Family life cycle
This basis for life cycle segmentation centres on the idea that consumers pass through a series of distinct phases in their lives. Each phase is associated with different purchasing patterns and needs. The unmarried person living at home may have very different purchasing patterns from a chronological counterpart who has left home and recently married. It is also recognized that purchasing patterns of adults often change as they move towards retirement. The Newspaper Society together with the British Market Research Bureau (BMRB) have developed a ‘life stage’ classification system. Based on detailed market research and analysis, this life stage classification identifies the following life stage segments for classifying consumer groups:live with parents;
These life stages can be grouped into three major categories, namely:pre-family stages;
The developers of this system claim that it works well in distinguishing between different customer groups with regard to their lifestyles, media habits, and most importantly, their purchasing patterns.
These are linked together because official socio-economic group categorizations are based upon occupation. In the UK, this occupation is that of the ‘chief income earner’, because this is what is regarded as being the criterion that determines the social class of the household. It is a family classification unlike gender, which is an individual classification. Of all the demographic bases for segmenting consumer product markets, occupational social class segmentation is the most widely used as it so universally known and is simple to apply.
Social class scores highly against the segmentation criteria of ‘identifiability’ and to a lesser extent ‘accessibility’. It is a simple task to classify individuals on the basis of occupation and then to reach the different social classes so categorized, according to their different patterns of media usage and shopping habits. The system of social class gradings used in the UK together with an indication of the types of occupations associated with each.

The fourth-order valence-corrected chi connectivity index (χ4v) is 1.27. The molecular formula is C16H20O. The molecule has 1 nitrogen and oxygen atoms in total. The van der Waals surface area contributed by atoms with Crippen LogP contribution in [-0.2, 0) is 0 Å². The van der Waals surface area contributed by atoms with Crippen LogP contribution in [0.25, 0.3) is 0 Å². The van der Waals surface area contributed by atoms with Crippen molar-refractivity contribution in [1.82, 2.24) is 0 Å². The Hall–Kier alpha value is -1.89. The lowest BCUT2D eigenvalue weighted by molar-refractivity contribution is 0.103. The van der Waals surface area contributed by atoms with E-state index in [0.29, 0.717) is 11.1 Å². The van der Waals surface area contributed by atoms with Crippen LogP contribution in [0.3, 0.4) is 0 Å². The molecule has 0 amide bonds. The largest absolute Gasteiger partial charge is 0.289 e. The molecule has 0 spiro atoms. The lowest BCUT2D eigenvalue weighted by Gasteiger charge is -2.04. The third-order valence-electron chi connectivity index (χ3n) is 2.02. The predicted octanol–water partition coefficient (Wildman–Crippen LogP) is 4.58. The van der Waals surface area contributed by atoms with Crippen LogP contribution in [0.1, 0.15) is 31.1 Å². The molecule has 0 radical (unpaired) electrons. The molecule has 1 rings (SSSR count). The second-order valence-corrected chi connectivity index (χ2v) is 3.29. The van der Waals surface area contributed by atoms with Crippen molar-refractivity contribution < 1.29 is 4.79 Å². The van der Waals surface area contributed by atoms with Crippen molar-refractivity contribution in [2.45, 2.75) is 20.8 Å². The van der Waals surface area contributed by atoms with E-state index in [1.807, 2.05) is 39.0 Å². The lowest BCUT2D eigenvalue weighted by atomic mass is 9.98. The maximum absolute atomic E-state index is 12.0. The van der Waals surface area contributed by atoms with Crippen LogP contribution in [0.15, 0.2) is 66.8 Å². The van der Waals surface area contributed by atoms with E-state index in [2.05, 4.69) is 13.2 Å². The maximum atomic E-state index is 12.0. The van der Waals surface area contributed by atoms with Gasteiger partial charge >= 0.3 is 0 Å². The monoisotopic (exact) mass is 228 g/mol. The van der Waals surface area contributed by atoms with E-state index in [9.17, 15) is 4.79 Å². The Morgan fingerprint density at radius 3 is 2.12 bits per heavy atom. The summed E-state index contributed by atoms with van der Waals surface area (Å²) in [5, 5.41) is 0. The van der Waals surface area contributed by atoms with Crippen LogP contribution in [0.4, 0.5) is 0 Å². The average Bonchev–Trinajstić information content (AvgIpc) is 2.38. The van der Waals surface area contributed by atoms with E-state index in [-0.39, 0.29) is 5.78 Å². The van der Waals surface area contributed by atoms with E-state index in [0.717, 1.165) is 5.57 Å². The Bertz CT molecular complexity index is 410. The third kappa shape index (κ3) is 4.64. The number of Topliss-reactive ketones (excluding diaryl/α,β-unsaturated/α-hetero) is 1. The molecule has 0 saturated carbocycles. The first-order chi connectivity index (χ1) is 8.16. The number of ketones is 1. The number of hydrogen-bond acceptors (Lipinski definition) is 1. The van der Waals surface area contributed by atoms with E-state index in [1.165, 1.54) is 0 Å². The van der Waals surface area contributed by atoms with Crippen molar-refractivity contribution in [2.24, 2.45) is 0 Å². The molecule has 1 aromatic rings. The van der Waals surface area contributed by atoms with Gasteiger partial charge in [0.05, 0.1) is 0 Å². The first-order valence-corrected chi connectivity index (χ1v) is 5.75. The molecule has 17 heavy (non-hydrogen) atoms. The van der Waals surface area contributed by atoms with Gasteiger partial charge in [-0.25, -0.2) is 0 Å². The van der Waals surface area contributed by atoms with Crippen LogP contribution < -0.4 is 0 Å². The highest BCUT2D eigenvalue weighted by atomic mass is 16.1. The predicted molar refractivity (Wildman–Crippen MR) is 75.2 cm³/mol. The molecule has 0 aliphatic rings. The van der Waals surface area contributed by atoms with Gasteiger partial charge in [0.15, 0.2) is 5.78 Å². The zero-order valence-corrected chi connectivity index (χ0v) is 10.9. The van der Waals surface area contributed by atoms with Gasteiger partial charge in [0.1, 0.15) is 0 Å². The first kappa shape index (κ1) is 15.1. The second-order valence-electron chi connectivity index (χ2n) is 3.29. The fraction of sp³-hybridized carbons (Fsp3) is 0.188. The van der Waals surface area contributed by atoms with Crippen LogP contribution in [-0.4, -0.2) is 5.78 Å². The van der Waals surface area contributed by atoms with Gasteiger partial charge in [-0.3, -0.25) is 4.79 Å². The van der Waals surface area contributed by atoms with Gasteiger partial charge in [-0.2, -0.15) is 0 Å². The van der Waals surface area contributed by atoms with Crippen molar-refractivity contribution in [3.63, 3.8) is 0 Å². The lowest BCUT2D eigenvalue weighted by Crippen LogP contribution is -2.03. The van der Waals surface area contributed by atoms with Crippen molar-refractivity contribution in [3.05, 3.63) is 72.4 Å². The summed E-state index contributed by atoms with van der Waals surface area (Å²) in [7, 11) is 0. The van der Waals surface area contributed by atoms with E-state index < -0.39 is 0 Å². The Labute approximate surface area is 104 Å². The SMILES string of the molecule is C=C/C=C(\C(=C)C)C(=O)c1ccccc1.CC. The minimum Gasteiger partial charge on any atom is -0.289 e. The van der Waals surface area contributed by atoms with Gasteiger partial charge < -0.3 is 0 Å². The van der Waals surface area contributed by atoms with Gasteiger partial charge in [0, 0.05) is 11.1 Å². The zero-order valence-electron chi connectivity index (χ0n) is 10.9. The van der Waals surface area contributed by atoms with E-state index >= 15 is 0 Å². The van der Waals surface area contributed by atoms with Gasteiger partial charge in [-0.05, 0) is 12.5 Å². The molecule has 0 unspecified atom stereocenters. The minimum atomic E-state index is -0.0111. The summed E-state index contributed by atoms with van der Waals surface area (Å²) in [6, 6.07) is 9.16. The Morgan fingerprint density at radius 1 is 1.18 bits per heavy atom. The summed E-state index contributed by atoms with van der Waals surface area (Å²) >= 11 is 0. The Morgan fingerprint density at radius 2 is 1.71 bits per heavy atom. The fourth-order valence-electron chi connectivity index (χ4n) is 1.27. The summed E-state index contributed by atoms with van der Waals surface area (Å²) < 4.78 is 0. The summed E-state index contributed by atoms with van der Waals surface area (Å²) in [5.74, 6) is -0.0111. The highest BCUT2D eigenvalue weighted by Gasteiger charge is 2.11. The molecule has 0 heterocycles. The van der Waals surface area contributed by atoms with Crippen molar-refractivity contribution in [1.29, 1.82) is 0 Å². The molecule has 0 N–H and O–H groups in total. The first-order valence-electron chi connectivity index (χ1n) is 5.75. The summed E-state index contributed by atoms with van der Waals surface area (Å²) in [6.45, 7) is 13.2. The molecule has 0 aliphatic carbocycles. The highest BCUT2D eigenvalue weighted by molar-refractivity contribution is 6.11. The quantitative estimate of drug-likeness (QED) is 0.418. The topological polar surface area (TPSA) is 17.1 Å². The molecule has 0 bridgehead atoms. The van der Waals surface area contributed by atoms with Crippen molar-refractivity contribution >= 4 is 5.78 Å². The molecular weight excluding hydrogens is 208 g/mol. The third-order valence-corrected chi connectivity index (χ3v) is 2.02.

Social class grading Occupation
A Higher managerial
B Intermediate management
C1 Supervisory/lower management
C2 Skilled manual
E Lowest levels of subsistence, e.g. state pensioners with no supplementary income
Occupation and social class
As occupation is the only factor in this system used to ascribe social class, it is important that the codex used to classify occupations into the six different social categories is valid, because the different occupations used to designate social class discriminate and distinguish between different customer groups who might have different purchasing patterns, to meet the ‘meaningful’ criterion identified earlier. Although this long established system of assigning social class is widely used in marketing, there is increasing doubt as to the extent to which social class is nowadays a ‘meaningful’ basis for segmenting some markets. This arises from the fact that they are no longer so strongly related to income groups. For example, it is often the case that the skilled manual group (C2) earn higher incomes than supervisory or intermediate management counterparts (C1 or B). Such groups are often in a position to purchase products and services that were traditionally the prerogative of higher social grades.
Many of the more traditional demographic bases including social class have become less meaningful to marketers as bases for segmenting consumer markets. Indeed, in the case of social class, there is evidence to suggest that this basis for segmentation may be a poor predictor of customer needs and behaviour, and might even be misleading. Because of this, the UK Office of National Statistics has developed an updated social class system which more nearly reflects the social groupings of today. This system, though still based on occupation, has eight new categories of socioeconomic groups as opposed to the existing six.
Although this system of classification is new, it is interesting in the way in which some of the occupations of the former system of social grading have been reassigned. The traditional system is still the most popular for market researchers, but our notion of social class and its use in marketing is changing. For example, as we move towards new, more complex measures of social class this basis of segmentation is perhaps becoming more of a pschycographic/lifestyle basis of segmentation described below rather than a true demographic basis. Certainly, ideas about the nature, meaning and uses of social class in market segmentation are changing.
Concern regarding the predictive power of these more conventional demographic bases for segmenting consumer markets, coupled with improvements in data collection and analysis methods,
has led to the development of new bases in consumer markets. We group these newer segmentation bases into three types: ‘geodemographic’ bases; ‘lifestyle/psychographic’ bases and ‘combination’ bases.
Occupation and social class new classification
As the term implies, geodemographic segmentation of consumer markets is based on a combination of demographic and geographic factors. It is easier to understand the ideas behind geodemographic segmentation if we look at one of the first systems of geodemographic segmentation used in the UK, namely, the ACORN system (short for ‘A Classification of Residential Neighbourhoods’). The ACORN system is produced by CACI, and like many of the geodemographic systems of segmentation, it is based on census of population data.